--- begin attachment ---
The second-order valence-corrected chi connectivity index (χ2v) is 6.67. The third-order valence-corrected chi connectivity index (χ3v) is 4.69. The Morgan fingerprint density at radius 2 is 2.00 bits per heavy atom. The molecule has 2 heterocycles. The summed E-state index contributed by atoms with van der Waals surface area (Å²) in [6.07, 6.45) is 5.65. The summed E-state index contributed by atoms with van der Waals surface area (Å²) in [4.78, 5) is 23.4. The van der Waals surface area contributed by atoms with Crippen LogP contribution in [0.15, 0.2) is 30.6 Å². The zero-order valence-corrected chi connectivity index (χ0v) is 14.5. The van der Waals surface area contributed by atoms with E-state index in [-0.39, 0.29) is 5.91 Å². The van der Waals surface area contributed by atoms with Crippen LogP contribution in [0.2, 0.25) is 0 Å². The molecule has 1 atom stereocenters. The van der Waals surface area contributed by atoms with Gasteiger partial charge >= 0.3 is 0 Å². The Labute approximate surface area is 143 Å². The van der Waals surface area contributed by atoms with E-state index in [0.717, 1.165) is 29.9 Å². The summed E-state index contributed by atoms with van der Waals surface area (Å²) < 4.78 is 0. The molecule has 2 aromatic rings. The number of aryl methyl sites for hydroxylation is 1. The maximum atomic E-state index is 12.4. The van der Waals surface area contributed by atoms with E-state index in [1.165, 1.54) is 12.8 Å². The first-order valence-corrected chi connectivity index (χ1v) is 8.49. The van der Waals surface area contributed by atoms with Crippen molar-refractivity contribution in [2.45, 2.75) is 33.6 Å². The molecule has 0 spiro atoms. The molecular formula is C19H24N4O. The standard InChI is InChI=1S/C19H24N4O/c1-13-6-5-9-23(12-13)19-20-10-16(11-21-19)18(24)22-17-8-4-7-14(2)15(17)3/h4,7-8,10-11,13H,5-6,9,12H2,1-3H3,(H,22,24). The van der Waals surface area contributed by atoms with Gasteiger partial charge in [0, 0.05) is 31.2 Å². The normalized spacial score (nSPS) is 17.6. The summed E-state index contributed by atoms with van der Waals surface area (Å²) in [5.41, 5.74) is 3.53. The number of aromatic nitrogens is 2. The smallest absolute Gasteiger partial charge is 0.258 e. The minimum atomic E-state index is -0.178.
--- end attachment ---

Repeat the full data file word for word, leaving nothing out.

The second-order valence-corrected chi connectivity index (χ2v) is 6.67. The third-order valence-corrected chi connectivity index (χ3v) is 4.69. The Morgan fingerprint density at radius 2 is 2.00 bits per heavy atom. The molecule has 2 heterocycles. The summed E-state index contributed by atoms with van der Waals surface area (Å²) in [6.07, 6.45) is 5.65. The summed E-state index contributed by atoms with van der Waals surface area (Å²) in [4.78, 5) is 23.4. The van der Waals surface area contributed by atoms with Crippen LogP contribution in [0.15, 0.2) is 30.6 Å². The zero-order valence-corrected chi connectivity index (χ0v) is 14.5. The van der Waals surface area contributed by atoms with E-state index in [-0.39, 0.29) is 5.91 Å². The van der Waals surface area contributed by atoms with Crippen LogP contribution in [0.2, 0.25) is 0 Å². The molecule has 1 atom stereocenters. The van der Waals surface area contributed by atoms with Gasteiger partial charge >= 0.3 is 0 Å². The Labute approximate surface area is 143 Å². The van der Waals surface area contributed by atoms with E-state index in [0.717, 1.165) is 29.9 Å². The summed E-state index contributed by atoms with van der Waals surface area (Å²) < 4.78 is 0. The molecule has 2 aromatic rings. The number of aryl methyl sites for hydroxylation is 1. The maximum atomic E-state index is 12.4. The van der Waals surface area contributed by atoms with E-state index in [1.165, 1.54) is 12.8 Å². The first-order valence-corrected chi connectivity index (χ1v) is 8.49. The van der Waals surface area contributed by atoms with Crippen molar-refractivity contribution in [2.45, 2.75) is 33.6 Å². The molecule has 0 spiro atoms. The molecular formula is C19H24N4O. The standard InChI is InChI=1S/C19H24N4O/c1-13-6-5-9-23(12-13)19-20-10-16(11-21-19)18(24)22-17-8-4-7-14(2)15(17)3/h4,7-8,10-11,13H,5-6,9,12H2,1-3H3,(H,22,24). The van der Waals surface area contributed by atoms with Gasteiger partial charge in [0, 0.05) is 31.2 Å². The normalized spacial score (nSPS) is 17.6. The summed E-state index contributed by atoms with van der Waals surface area (Å²) in [5.41, 5.74) is 3.53. The number of aromatic nitrogens is 2. The smallest absolute Gasteiger partial charge is 0.258 e. The minimum atomic E-state index is -0.178.